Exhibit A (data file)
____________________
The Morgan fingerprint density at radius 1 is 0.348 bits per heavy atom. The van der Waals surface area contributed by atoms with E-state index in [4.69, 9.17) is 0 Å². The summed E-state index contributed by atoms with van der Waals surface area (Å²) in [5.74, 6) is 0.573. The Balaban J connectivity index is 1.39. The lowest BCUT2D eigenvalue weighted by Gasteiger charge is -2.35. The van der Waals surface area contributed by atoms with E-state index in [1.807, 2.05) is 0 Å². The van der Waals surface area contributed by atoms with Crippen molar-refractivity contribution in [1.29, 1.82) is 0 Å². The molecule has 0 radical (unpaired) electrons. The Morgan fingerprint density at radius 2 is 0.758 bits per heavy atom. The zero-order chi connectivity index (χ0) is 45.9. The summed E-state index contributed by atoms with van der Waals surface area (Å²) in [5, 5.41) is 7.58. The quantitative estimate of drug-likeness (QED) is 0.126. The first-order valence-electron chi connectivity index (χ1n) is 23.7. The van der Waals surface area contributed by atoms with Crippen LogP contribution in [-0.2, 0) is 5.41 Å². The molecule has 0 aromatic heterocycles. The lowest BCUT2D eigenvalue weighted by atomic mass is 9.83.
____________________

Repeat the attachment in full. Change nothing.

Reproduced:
The Morgan fingerprint density at radius 1 is 0.348 bits per heavy atom. The van der Waals surface area contributed by atoms with E-state index in [4.69, 9.17) is 0 Å². The summed E-state index contributed by atoms with van der Waals surface area (Å²) in [5.74, 6) is 0.573. The Balaban J connectivity index is 1.39. The lowest BCUT2D eigenvalue weighted by Gasteiger charge is -2.35. The van der Waals surface area contributed by atoms with E-state index in [1.807, 2.05) is 0 Å². The van der Waals surface area contributed by atoms with Crippen molar-refractivity contribution in [1.29, 1.82) is 0 Å². The molecule has 0 radical (unpaired) electrons. The Morgan fingerprint density at radius 2 is 0.758 bits per heavy atom. The zero-order chi connectivity index (χ0) is 45.9. The summed E-state index contributed by atoms with van der Waals surface area (Å²) in [5, 5.41) is 7.58. The quantitative estimate of drug-likeness (QED) is 0.126. The first-order valence-electron chi connectivity index (χ1n) is 23.7. The van der Waals surface area contributed by atoms with Crippen LogP contribution in [-0.2, 0) is 5.41 Å². The molecule has 0 aromatic heterocycles. The lowest BCUT2D eigenvalue weighted by atomic mass is 9.83.